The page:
VANDENBERG AIR FORCE BASE, Calif. (AP) _ A Titan 2 rocket that once sat in a silo armed with a nuclear warhead was launched into space Monday, carrying a secret Air Force payload believed to be four spy satellites designed to eavesdrop on Soviet ships.

The launch marked the first time one of the refurbished missiles had been used as a space booster, and apparently was the second time U.S. spy satellites had been sent into orbit in less than a week.

''It was a spectacular launch with all systems operating as expected,'' said Air Force Capt. Norma Payne.

But the spokeswoman added that officials would not know for two to three days whether the classified payload achieved its intended polar orbit circling the Earth from North to South poles.

The rocket almost certainly carried a four-satellite addition to the Navy's White Cloud Navy Ocean Surveillance System, an electronic eavesdropping system that locates and identifies Soviet and other ships by detecting radio and radar transmissions, space policy analyst John Pike said before the launch.

''The Navy really likes them,'' said Pike, of the Washington-based Federation of American Scientists. ''They are very important for being able to keep track of the Soviet fleet.''

Pike said a White Cloud launch ''consists of one mother satellite and three subsatellites,'' and that when orbit is reached, the mother satellite deploys the other three spacecraft so all four are strung out a few hundred miles from each other in polar orbit.

The $37.5 million Titan 2 roared off Space Launch Complex 4 West and into fog-shrouded skies at 2:25 a.m. PDT, Ms. Payne said at this sprawling military base 140 miles northwest of Los Angeles.

The force of the blast-off rattled windows in the nearby town of Lompoc, where police said they received a half-dozen calls from residents asking whether it was an earthquake or a launch.

The liquid-fueled, two-stage rocket is 103 feet high and capable of lifting 4,200 pounds into a 100-nautical-mile circular orbit.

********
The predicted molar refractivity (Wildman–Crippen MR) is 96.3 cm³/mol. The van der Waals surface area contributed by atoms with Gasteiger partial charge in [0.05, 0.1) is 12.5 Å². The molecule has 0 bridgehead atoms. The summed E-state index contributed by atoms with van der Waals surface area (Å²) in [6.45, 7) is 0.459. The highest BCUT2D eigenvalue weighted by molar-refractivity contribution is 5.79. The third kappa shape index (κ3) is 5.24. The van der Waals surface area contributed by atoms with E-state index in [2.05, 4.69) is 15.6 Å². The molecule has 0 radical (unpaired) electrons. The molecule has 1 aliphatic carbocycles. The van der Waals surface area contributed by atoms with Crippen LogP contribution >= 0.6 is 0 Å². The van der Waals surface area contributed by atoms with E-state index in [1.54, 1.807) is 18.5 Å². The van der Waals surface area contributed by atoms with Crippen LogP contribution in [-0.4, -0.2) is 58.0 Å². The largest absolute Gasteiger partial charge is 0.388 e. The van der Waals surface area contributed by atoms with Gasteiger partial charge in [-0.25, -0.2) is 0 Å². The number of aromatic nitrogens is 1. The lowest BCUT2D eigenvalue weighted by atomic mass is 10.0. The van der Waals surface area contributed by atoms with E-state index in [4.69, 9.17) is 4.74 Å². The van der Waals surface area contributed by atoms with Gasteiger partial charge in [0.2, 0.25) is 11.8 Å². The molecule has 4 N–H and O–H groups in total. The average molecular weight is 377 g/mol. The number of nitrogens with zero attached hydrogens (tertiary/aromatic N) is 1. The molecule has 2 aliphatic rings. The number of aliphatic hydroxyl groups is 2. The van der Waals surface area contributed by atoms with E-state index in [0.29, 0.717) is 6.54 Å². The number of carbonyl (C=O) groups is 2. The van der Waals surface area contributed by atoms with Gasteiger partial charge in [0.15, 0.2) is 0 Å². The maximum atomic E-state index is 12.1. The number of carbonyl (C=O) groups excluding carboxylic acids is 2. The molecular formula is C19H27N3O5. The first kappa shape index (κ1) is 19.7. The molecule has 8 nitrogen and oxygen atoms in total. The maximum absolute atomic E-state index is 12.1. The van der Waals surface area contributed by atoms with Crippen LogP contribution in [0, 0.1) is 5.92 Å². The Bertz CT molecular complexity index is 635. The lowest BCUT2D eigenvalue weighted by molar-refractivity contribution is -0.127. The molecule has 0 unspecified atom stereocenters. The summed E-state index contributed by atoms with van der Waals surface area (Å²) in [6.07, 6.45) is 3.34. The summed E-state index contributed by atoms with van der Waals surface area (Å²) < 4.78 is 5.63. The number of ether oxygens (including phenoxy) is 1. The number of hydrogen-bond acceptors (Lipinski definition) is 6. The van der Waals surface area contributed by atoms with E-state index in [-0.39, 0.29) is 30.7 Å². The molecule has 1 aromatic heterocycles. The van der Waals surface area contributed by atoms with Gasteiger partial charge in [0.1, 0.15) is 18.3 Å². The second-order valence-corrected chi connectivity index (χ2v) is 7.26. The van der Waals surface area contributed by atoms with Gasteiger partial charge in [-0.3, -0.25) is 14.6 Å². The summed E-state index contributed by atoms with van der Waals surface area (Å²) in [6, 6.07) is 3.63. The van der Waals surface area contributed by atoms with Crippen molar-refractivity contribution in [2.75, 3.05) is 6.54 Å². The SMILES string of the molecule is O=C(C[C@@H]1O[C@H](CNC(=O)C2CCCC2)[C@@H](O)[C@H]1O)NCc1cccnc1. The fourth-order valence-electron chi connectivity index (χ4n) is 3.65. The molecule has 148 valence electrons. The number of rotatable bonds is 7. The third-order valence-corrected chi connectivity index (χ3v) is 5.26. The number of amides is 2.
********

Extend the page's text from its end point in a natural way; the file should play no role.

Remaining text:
Starting in the 1960s, Titan 2 rockets were kept in silos in Arkansas, Kansas and Arizona, where they served as intercontinental ballistic missiles, each carrying a nine-megaton hydrogen warhead.

But the missiles were removed from service ''because the propellants were corroding the innards of the missile and they had a tendency to blow up,'' Pike said.

The Air Force then ordered 13 Titan 2s reconditioned as space boosters under a $528.9 million contract with Martin Marietta Corp. Air Force officials have said more are likely to be refurbished because recycling the old ICBMs is cheaper than building new rockets.

Last Friday, a satellite said to be designed for intercepting Soviet communications was launched by a $65 million Titan 34D rocket from Cape Canaveral, Fla. But a source close to the project, who spoke on condition of anonymity, said the spacecraft failed to achieve its desired stationary orbit 22,300 miles high when the upper stage of the rocket failed to re-ignite. He said there was little hope of salvaging that mission.

Despite that failure, Air Force Secretary Edward C. ''Pete'' Aldridge issued a prepared statement after Monday's launch, declaring, ''This is the year of space launch recovery.''

''Today's successful Titan 2 launch is the first of three new boosters the Air Force will launch in the coming year,'' Aldridge said. ''The Titan 2, Titan 4 and the Delta 2 ... will ensure this nation's access to space for many years to come.''

The launch had been expected a week earlier, but apparently was delayed by a fuel leak that the Air Force said spurred evacuation of the launch pad Aug. 28. No one was hurt in that incident, officials said.

Pike said the only other payload the Titan 2 might boost into orbit from Vandenberg was a Defense Meteorological Support Program satellite. But he called that unlikely.

A Titan 2 exploded in its Arkansas silo on Sept. 19, 1980, killing one crewman, injuring 21 others, blasting a 250-foot-wide crater and lofting the nine-megaton warhead harmlessly 200 feet from the silo. Fuel leaks and vapor spurts that prompted brief silo evacuations also plagued Titan 2 ICBMs, which since have been replaced by Minuteman, Midgetman and MX missiles.

Pike said Air Force officials have testified before Congress that the first 13 reconditioned Titan 2s would be used for one launch of a LANDSAT Earth- observing science satellite, six launches of DMSP weather satellites and six launches of satellites in a classified program.

Four or five sets of White Clouds - about 16 to 20 satellites - already are in orbit, with the new set likely meant to replace aging White Clouds launched in the early 1980s, he said.

Pike compared White Clouds to Soviet RORSATs, or Radar Ocean Reconaissance Satellites, which monitor U.S. ship movements.